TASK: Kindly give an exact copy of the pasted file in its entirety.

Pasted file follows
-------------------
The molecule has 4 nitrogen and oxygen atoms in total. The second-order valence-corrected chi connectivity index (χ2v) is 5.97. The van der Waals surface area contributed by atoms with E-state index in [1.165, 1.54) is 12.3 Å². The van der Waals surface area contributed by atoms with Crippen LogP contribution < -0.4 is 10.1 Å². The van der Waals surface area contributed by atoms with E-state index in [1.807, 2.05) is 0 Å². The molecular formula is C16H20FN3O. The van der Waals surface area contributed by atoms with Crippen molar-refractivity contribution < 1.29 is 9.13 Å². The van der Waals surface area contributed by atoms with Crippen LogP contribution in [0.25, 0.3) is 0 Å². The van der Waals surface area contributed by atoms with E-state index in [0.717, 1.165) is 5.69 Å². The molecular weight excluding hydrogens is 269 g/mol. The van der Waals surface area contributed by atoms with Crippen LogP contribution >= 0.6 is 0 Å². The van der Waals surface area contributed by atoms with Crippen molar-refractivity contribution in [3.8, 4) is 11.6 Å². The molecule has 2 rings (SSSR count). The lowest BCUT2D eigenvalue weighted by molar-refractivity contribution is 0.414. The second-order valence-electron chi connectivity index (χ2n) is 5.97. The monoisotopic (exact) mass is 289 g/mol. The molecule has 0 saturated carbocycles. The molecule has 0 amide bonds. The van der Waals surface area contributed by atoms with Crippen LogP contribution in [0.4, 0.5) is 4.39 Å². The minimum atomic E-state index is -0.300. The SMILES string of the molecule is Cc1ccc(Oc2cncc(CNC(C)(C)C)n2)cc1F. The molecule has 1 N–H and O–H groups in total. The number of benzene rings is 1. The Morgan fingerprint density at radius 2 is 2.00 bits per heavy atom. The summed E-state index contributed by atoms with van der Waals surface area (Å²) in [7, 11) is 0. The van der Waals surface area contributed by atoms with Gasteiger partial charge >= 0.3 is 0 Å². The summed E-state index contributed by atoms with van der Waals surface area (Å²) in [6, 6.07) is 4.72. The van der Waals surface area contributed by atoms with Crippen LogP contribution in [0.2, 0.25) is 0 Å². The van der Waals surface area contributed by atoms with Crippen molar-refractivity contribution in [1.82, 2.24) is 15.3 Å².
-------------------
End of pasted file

The molecule has 4 nitrogen and oxygen atoms in total. The second-order valence-corrected chi connectivity index (χ2v) is 5.97. The van der Waals surface area contributed by atoms with E-state index in [1.165, 1.54) is 12.3 Å². The van der Waals surface area contributed by atoms with Crippen LogP contribution < -0.4 is 10.1 Å². The van der Waals surface area contributed by atoms with E-state index in [1.807, 2.05) is 0 Å². The molecular formula is C16H20FN3O. The van der Waals surface area contributed by atoms with Crippen molar-refractivity contribution < 1.29 is 9.13 Å². The van der Waals surface area contributed by atoms with Crippen LogP contribution in [0.25, 0.3) is 0 Å². The van der Waals surface area contributed by atoms with E-state index in [0.717, 1.165) is 5.69 Å². The molecular weight excluding hydrogens is 269 g/mol. The van der Waals surface area contributed by atoms with Crippen LogP contribution >= 0.6 is 0 Å². The van der Waals surface area contributed by atoms with Crippen molar-refractivity contribution in [3.8, 4) is 11.6 Å². The molecule has 2 rings (SSSR count). The lowest BCUT2D eigenvalue weighted by molar-refractivity contribution is 0.414. The second-order valence-electron chi connectivity index (χ2n) is 5.97. The monoisotopic (exact) mass is 289 g/mol. The molecule has 0 saturated carbocycles. The molecule has 0 amide bonds. The van der Waals surface area contributed by atoms with Crippen LogP contribution in [0.4, 0.5) is 4.39 Å². The minimum atomic E-state index is -0.300. The SMILES string of the molecule is Cc1ccc(Oc2cncc(CNC(C)(C)C)n2)cc1F. The molecule has 1 N–H and O–H groups in total. The number of benzene rings is 1. The Morgan fingerprint density at radius 2 is 2.00 bits per heavy atom. The summed E-state index contributed by atoms with van der Waals surface area (Å²) in [7, 11) is 0. The van der Waals surface area contributed by atoms with Gasteiger partial charge >= 0.3 is 0 Å². The summed E-state index contributed by atoms with van der Waals surface area (Å²) in [6, 6.07) is 4.72. The van der Waals surface area contributed by atoms with Crippen LogP contribution in [0.2, 0.25) is 0 Å². The van der Waals surface area contributed by atoms with Crippen molar-refractivity contribution in [1.82, 2.24) is 15.3 Å².